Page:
Do you have strong sales but still find yourself in a cash crunch? The solution could be shortening the amount of time it takes to collect your accounts receivable. Here’s what you should do.

1. Speed Up Your Invoicing

Do you batch up invoices and send them all at the end of the week or month? That’s only adding more time until customers can start paying you.

Invoices should go out no later than upon delivery. The invoice is simply an extension of the order taking process, and you should be able to automatically generate them from your orders. If you need an extra layer of approvals, you may be able to take a rules-based automated approach that flags for exceptions rather than requiring manual review of every invoice.

2. Use Milestone Invoicing

If you have large projects that cover long periods of time, bill at milestones rather than upon completion. This might be when you order physical supplies, upon meeting specific goals, or at set periods of time.

In addition to having cash coming in on the project sooner, you reduce the risk of not collecting on the full amount in the event your customer fails to pay.

3. Have Clearly Itemized Invoices

Customers may delay paying an invoice that they don’t understand or disagree with. To reduce the amount of questions you receive about invoices, use clear item names with detailed descriptions. Don’t use codes or shorthand that your customers might not understand, and don’t lump everything together.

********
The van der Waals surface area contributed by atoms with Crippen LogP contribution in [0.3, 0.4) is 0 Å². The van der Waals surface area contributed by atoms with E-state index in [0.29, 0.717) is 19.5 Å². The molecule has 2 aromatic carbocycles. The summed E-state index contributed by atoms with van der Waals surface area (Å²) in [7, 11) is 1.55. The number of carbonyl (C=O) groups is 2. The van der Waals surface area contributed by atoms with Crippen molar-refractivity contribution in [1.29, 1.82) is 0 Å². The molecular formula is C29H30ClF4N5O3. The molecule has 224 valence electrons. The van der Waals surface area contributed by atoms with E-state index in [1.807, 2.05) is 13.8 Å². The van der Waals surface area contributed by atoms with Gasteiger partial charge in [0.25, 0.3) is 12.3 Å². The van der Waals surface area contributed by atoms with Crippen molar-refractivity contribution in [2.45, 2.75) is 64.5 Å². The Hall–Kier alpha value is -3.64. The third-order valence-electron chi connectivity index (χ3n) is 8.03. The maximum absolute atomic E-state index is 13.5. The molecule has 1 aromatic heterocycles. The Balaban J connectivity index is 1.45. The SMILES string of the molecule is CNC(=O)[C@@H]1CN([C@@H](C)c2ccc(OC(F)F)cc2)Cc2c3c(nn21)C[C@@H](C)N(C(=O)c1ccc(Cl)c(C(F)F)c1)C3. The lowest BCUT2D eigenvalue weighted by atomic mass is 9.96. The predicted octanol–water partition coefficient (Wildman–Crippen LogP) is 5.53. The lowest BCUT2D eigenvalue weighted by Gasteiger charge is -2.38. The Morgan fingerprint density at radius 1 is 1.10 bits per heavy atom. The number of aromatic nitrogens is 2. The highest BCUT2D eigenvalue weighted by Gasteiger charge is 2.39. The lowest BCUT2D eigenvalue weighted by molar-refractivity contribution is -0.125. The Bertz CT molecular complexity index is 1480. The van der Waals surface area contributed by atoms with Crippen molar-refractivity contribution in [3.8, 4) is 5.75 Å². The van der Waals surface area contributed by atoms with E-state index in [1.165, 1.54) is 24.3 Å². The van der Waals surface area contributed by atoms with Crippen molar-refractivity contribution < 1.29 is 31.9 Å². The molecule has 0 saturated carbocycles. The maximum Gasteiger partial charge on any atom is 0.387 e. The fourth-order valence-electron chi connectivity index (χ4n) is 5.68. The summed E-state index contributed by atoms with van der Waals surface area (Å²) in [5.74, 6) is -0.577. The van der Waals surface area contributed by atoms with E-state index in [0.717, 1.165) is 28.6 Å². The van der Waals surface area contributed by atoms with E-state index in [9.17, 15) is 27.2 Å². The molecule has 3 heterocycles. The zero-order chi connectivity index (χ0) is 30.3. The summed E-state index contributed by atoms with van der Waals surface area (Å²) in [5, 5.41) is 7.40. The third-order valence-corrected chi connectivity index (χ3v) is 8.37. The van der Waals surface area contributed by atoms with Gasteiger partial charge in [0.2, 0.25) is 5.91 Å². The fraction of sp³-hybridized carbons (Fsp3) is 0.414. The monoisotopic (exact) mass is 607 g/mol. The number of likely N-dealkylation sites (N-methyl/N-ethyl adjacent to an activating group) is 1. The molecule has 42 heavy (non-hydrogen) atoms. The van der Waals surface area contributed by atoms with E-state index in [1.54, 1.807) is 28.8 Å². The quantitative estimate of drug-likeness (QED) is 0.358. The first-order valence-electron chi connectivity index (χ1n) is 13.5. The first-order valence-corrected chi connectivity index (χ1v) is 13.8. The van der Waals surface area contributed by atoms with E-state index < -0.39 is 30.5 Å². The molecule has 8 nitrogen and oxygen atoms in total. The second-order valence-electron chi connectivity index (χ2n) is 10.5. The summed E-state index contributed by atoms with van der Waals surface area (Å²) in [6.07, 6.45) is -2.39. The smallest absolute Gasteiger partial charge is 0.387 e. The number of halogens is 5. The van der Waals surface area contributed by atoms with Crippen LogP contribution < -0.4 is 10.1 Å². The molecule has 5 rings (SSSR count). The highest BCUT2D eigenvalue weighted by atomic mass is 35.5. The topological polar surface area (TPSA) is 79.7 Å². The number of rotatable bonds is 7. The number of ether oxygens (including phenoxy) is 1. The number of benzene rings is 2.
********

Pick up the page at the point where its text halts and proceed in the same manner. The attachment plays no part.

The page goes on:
This will also help to avoid having customers feel that you’re padding your invoices.

4. Don’t Feel Bad About Asking for Payment

You should never feel bad about asking for payment. That’s how you end up with months-old invoices from customers who are no longer in business.

Have a regular schedule for emailing or mailing invoices. For example, you might invoice on delivery, send a reminder a week before the due date, and then send weekly or bi-weekly reminders until the invoice is paid.

You should also begin weekly or bi-weekly phone calls once an invoice is past due. Not all past-due accounts are trying to avoid payment. Some may have simply forgotten the invoice, while others might have had an address or staffing change that resulted in the invoice falling through the cracks.

5. Be Smart About Extending Credit

A sale isn’t a sale until you’re paid. Don’t extend credit to anyone just to increase sales. You should have a defined approval process with deposit amounts and credit limits based on the financial situation of each individual customer.

If you have salesmen or managers who receive incentives for increased sales, have someone in a different department make any credit decisions. Finally, don’t be afraid to reduce customer credit limits if their financial situation changes or they fall behind on payments.

6. Be Flexible with Payment Options

Some customers will have very rigid accounts payable procedures. Some might insist on mailing paper checks, others might only use direct deposits, and some may prefer credit card payments.

Accept as many payment options as possible so that customers can pay you within their regular workflow rather than pushing you to the back of the line. Even if this means eating additional transaction fees, the improved cash flow will almost always be worth the small additional cost.

7. Know Your Accounts Receivable Aging Numbers

Every business has a unique mix of customers, and what works best for one may not be right for another. Textbook advice works in most situations, but like with anything else, optimizing your collections comes down to knowing your numbers.

Run monthly reports showing your accounts receivable aging and time to collect. This data will help you to identify trends and common issues so that you can continue to optimize your collections process.